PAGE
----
Discussion in 'Working Different Modes' started by KC0BUS, Apr 2, 2019.
Not to the FCC.
Yes, a very slow one...
I have a digital antenna. And digital headphones also.
CW is the label for the Continuous Wave mode. It was an improvement over the Damped waveform produced by spark transmitters that originally produced radio waves. Damped waves were known by the shape of a keyed pulse--a power surge that slowly died out. CW was an improvement, allowed something very close to a digital On/Off, and could be produced in at least 3 ways:
1. Mechanically, with a high speed alternator, good to ~100KHz;
2. As a continuous Arc (the radio wave needed to be shifted to another frequency as it was keyed--it was FSK;
3. through a vacuum tube or transistor oscillator.
All three of these modes could be Voice Amplitude Modulated, although Fessenden experimented with a modulated spark around 1901.
--from W9NPI's lecture at AWA: History of Telegraphy, Part 2.
Scott Fike KC0BUS, has asked more than 1,000 questions on here the past 15 years. Most are open-ended, vague like this one, and he rarely shows any sign of making use of the information. One thread he initiated appeared to be a topic he could be planning to write a book about. Thus, with all the responses he's got to all his questions, we could be helping write such a book for him, the theory goes !!!
Well, then it depends on the particular operator, I seem to get many QFL type comments.
He does open up discussions that are quite interesting, IMO. Whether he joins in the discussions he starts is immaterial.
In a theoretical, mathematical and logical sense, you don't need a computer for a mode to be digital. Unless you want to call basically anything that can process digital data a computer -- whether electronic, mechanical or maybe even biological. I'm game for that. I'm sure we can point to several historical examples, and many may not quite qualify as Turing machines, but they can encode/decode digital type data at a primitive level.
CW is not encrypted, but certainly encoded. A digital mode needn't be binary. Trinary would be fine also, probably any number of states so long as it was discrete. As for the time element, CW additionally spaces letters to the time equivalent of 3 dits, and word spaces equivalent to 7 dits.
I suppose you could skirt the time requirement if you tweaked CW a little to actually use 4 tones: one for dit, one for dah, one for a character space, and one for a word space. Though you wouldn't be able to use a normal telegraph key if you needed multiple tones.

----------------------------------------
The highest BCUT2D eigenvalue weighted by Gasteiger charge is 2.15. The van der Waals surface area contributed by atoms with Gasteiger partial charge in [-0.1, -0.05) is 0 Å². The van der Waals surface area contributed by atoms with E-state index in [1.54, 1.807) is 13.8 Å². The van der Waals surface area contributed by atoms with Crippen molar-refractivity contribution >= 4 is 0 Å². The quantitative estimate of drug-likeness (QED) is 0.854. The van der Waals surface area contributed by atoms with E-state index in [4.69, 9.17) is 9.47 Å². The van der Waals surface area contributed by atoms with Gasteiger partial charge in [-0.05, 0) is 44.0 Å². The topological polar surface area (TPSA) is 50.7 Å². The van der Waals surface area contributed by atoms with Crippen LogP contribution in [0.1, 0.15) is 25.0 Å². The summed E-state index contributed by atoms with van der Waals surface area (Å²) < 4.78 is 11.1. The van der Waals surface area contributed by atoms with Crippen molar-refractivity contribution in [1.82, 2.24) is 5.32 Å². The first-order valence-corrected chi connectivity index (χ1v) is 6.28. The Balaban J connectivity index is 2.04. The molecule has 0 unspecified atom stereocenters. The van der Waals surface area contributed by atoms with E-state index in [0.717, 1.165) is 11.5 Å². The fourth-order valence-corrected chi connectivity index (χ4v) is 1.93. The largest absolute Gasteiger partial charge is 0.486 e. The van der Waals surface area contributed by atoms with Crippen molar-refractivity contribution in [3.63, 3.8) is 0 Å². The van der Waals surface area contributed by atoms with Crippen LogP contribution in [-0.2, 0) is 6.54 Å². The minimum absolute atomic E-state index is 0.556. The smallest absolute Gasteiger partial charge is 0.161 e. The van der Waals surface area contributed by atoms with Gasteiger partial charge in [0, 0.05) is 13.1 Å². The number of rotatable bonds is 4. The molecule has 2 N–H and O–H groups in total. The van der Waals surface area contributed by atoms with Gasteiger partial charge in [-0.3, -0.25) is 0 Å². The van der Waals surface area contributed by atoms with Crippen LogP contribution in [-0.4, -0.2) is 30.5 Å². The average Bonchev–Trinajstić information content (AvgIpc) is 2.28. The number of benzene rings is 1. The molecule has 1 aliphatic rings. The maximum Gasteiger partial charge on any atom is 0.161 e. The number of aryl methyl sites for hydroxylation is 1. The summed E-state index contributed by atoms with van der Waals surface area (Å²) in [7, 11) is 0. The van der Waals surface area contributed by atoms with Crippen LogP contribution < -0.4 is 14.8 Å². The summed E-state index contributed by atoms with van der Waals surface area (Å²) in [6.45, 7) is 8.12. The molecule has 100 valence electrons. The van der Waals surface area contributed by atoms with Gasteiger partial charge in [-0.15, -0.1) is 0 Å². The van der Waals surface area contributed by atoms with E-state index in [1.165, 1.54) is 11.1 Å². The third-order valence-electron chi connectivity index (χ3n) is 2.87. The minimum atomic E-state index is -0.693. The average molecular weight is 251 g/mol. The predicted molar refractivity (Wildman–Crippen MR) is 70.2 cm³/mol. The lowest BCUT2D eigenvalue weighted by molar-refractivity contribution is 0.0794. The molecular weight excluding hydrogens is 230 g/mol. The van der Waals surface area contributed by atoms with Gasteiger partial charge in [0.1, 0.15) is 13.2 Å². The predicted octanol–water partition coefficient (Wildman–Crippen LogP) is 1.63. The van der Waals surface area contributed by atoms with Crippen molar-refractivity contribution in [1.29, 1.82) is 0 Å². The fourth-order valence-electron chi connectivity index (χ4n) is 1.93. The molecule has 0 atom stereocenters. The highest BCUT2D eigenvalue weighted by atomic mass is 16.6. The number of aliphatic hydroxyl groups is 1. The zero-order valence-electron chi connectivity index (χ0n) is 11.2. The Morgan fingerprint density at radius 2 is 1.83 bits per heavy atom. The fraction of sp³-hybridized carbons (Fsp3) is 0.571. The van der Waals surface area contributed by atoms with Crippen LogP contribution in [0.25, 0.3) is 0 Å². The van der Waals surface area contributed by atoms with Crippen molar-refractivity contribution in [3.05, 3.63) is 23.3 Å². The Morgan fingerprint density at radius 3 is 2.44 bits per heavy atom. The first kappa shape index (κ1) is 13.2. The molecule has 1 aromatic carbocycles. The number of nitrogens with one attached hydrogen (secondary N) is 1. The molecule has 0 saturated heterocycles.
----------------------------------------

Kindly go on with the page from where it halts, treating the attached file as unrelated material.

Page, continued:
But you could skirt the time requirement with a different sort of tweak. Make all "bytes" of equal length, with a separator. Each new byte would automatically suggest a character space. A special byte would be the spacebar space (word space). Right now, the longest CW character is 5 bits (the numbers). Heck, you could go to 7-8 and get CW ASCII. And here we are.
I suppose whether your data is stored on primitive memory cores, modern chips, or radio signals, what's essential to be able to measure a change of state from bit to bit. In physical devices it would often be across space (on physical media, memory addresses, etc). With radio, the state change seems to pretty much always be related to time, though you could at least render the spaces all equal between bits to make matters easier.
73, KD0KZE / Paul
All signals are analog signals. You transmit by changing some parameter of a system, say voltage, and you receive by measuring that parameter. The transmission is never perfect, the channel introduces noise and attenuation, and the receiver introduces noise and distortion.
What makes a signal digital is that it is rendered discrete in the modulated parameter and in time. As long as the original discrete intent can be determined, the signal can be regenerated perfectly. In other words, if you can figure out if a 1 or 0 was sent, you can resend that 1 or 0.
With this understanding, one-off keyed Morse is most certainly digital. The on or off is clearly binary, but so is the timing. You are either on or off for a duration of one for time.
A for is on for one for time then off for one. A day is on for three then off for one. Between letters you add more off time and between words still more.
So the letter e is encoded as 1000. S is 1010100. O is 11101110111000. L is 10111010100 LOST is 10111010100011101110111000101010001110000000
I've often thought that bpsk could be used to carry morse and be human readable with a simple demodulation circuit.